Shackleton, who was the original showboater, would later play for both Newcastle and Sunderland and his skill along with that of the other footballing Bevin Boys left a lasting impression on the Fryston side.

‘A couple of the players were talent spotted by some of the bigger clubs,’ says David. ‘However, one turned down an offer to move full-time to Halifax Town in a favour of a part-time contract so he could continue to play with his friends in the village, while another of Fryston’s stars, Freddie Howard, packed in an opportunity with York City because he said the 20-minute train ride from Castleford was too far to travel.’

Howard was to be the star of that cup final in 1963. By then a veteran who had been out of the squad for some time, he was drafted back in as an emergency measure. While Thackley FC might have been the superior side on paper, Howard, dressed in the club’s traditional blue and white strip, scored a winning goal which the Bradford players would remember for ever.

‘One of the players told me they could have beaten England that night,’ says David. ‘And you know what, I reckon they probably could.’

Click here for more on Coal, Goals and Ashes.

 Click here to read the article on the Yorkshire Post website.


Heroes Reunited

The heroes from Fryston Collieries and Thackley FC reunite, fifty years on from the cup final celebrated in Coal, Goals and Ashes. They all get presented with a book by Dave Waddington.

Dave Waddington’s Coal, Goals and Ashes: Fryston Colliery’s Pursuit of the West Riding County FA Challenge Cup, is a story of sporting heroism and romance from the heart of the Yorkshire coalfield.

Click here to watch a short trailer for the book

Click here for more on Coal, Goals and Ashes.

Coal Goals and Ashes

Coal, Goals and Ashes

Publication Day: Coal, Goals and Ashes: Fryston Colliery’s Pursuit of the West Riding County FA Challenge Cup
by David P. Waddington

IT WAS FIFY YEARS AGO TODAY. On 22 May 1963, a group of men representing Fryston Colliery Welfare ran out against the much-vaunted Bradford team, Thackley AFC, to contest the final of the West Riding County FA Challenge Cup, the ‘ultimate prize’ for local amateur teams.

1. Harold ‘Archie’ Ward (goalkeeper)
2. Brian Wood (right-back)
3. Jack Sharp (left-back)
4. Johnny Appleyard (right-half)
5. Harold ‘Agga’ Mattison (centre-half)
6. Peter Waddington (left-half and captain)
7. Barry ‘Cobbo’ Robinson (outside-right)
8. Terry Templeman (inside-right)
9. Freddie Howard (centre-forward)
10. Cliff Braund (inside-left)
11. Trevor Ward (left-wing)

To mark the fiftieth anniversary of the final, the author, academic and son of The Colliers’ captain, Dave Waddington, has produced a book that tells the story of a century of footballing exploits by a team from the heart of the Yorkshire coalfield. This is an account of ‘bread and butter’ contests, where the slope of the pitch and the strength of the wind are important factors in results, where ‘unnecessary roughness’ is all part of the game. It is an account of a group of working men from one small village, whose endeavours in pursuit of the ‘ultimate prize’ are revealed to be just as extraordinary as those of their supposedly more illustrious contemporaries of the professional game.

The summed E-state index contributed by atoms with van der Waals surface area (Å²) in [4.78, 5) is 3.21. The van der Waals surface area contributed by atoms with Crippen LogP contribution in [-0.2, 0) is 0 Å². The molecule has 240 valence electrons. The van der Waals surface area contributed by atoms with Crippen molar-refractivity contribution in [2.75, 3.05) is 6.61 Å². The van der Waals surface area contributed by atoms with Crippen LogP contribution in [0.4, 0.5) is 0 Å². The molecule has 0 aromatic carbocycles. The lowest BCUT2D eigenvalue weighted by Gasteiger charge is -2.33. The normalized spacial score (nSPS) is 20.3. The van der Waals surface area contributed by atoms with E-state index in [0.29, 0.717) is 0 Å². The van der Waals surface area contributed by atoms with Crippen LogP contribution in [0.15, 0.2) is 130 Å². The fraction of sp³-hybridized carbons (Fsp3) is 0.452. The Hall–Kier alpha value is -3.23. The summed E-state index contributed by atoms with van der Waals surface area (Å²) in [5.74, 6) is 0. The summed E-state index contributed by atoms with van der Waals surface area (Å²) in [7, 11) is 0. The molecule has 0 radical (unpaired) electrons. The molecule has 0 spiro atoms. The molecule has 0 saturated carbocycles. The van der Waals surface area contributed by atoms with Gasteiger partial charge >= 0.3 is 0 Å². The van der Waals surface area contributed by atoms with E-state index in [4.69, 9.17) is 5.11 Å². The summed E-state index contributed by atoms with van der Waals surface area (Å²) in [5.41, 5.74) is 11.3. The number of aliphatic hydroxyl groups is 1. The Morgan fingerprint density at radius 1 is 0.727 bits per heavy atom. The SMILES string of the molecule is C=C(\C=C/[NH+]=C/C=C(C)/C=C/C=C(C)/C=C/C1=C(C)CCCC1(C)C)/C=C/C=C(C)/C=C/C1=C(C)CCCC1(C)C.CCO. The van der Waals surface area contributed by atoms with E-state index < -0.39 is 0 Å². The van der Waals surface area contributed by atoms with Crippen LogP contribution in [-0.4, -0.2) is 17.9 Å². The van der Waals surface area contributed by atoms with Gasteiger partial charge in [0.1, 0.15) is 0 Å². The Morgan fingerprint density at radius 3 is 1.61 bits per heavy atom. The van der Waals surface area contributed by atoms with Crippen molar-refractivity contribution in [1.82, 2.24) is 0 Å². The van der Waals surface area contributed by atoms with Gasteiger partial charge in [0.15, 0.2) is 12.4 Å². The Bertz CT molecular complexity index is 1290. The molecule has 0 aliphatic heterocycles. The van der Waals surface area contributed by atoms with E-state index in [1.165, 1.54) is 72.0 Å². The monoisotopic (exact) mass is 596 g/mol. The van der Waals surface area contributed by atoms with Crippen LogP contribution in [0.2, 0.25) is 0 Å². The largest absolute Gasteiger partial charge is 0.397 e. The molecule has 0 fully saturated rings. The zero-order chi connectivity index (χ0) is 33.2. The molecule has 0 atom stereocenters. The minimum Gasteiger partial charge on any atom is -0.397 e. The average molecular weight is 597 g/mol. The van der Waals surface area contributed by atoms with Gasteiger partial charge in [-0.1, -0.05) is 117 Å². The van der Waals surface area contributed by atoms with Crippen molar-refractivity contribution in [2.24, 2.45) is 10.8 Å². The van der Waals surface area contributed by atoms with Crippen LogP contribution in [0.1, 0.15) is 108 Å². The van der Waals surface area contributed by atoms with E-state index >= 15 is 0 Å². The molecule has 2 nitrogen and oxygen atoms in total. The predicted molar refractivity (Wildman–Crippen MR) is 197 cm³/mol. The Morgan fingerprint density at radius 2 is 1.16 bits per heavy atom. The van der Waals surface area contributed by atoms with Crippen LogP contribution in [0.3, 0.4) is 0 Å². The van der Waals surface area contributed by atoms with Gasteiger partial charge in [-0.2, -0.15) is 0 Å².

Armed with three years’ worth of research in local archives, and interviews with the surviving players from the final, Waddington has used all the academic discipline he can muster to try and provide an objective and dispassionate account, both of the final and of the wider history of the club. What has emerged, however, is a story of sporting heroism and romance, where the names of heroes like Dick and Jabie Foulkes, Archie Ward, Jack Sharp, Agga Mattison, Cobbo Robinson and Freddie Howard resonate just as loudly as those of the professional icons, such as Clem Stephenson, Len Shackleton, John Charles and Stanley Matthews, who we also encounter along the way.

With a Foreword by Ian Clayton.

David Waddington is Professor of Communications at Sheffield Hallam University, where he has been employed for over thirty years. During this time, he has been a keen student of industrial relations in the coal industry, the policing of public protest, and the impact of pit closures on Britain’s mining communities.

Coal, Goals and Ashes: Fryston Colliery’s Pursuit of the West Riding County FA Challenge Cup
by David P. Waddington

Published by Route
Hardback  :  Kindle
Click here for order details.

Coal Goals and Ashes